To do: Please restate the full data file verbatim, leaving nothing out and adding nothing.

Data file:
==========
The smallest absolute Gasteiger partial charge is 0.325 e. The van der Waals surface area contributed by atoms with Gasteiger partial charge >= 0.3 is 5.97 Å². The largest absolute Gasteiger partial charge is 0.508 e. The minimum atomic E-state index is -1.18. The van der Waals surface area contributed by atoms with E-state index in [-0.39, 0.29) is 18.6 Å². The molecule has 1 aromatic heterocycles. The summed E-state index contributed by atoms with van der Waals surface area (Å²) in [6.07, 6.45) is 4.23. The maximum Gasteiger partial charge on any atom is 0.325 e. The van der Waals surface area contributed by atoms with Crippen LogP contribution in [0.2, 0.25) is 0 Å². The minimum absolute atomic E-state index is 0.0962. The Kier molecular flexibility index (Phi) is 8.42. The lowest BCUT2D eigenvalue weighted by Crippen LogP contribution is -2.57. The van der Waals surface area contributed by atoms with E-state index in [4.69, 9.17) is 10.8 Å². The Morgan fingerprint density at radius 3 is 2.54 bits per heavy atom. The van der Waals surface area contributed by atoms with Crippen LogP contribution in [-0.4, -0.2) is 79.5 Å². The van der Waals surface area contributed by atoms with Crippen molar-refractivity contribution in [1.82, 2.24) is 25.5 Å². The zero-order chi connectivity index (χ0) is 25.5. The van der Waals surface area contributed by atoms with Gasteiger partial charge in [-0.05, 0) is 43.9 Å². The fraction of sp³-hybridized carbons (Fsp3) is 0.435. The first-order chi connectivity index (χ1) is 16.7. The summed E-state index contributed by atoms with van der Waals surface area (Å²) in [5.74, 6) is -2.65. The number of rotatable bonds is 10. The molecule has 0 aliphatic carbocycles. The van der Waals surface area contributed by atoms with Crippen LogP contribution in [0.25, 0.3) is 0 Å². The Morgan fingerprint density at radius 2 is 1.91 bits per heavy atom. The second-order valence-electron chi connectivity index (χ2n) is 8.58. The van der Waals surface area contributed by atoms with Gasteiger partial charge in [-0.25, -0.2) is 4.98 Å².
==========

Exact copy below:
The smallest absolute Gasteiger partial charge is 0.325 e. The van der Waals surface area contributed by atoms with Gasteiger partial charge >= 0.3 is 5.97 Å². The largest absolute Gasteiger partial charge is 0.508 e. The minimum atomic E-state index is -1.18. The van der Waals surface area contributed by atoms with E-state index in [-0.39, 0.29) is 18.6 Å². The molecule has 1 aromatic heterocycles. The summed E-state index contributed by atoms with van der Waals surface area (Å²) in [6.07, 6.45) is 4.23. The maximum Gasteiger partial charge on any atom is 0.325 e. The van der Waals surface area contributed by atoms with Crippen LogP contribution in [0.2, 0.25) is 0 Å². The minimum absolute atomic E-state index is 0.0962. The Kier molecular flexibility index (Phi) is 8.42. The lowest BCUT2D eigenvalue weighted by Crippen LogP contribution is -2.57. The van der Waals surface area contributed by atoms with E-state index in [4.69, 9.17) is 10.8 Å². The Morgan fingerprint density at radius 3 is 2.54 bits per heavy atom. The van der Waals surface area contributed by atoms with Crippen LogP contribution in [-0.4, -0.2) is 79.5 Å². The van der Waals surface area contributed by atoms with Crippen molar-refractivity contribution in [1.82, 2.24) is 25.5 Å². The zero-order chi connectivity index (χ0) is 25.5. The van der Waals surface area contributed by atoms with Gasteiger partial charge in [-0.05, 0) is 43.9 Å². The fraction of sp³-hybridized carbons (Fsp3) is 0.435. The first-order chi connectivity index (χ1) is 16.7. The summed E-state index contributed by atoms with van der Waals surface area (Å²) in [5.74, 6) is -2.65. The number of rotatable bonds is 10. The molecule has 0 aliphatic carbocycles. The van der Waals surface area contributed by atoms with Crippen LogP contribution in [0.25, 0.3) is 0 Å². The Morgan fingerprint density at radius 2 is 1.91 bits per heavy atom. The second-order valence-electron chi connectivity index (χ2n) is 8.58. The van der Waals surface area contributed by atoms with Gasteiger partial charge in [-0.25, -0.2) is 4.98 Å².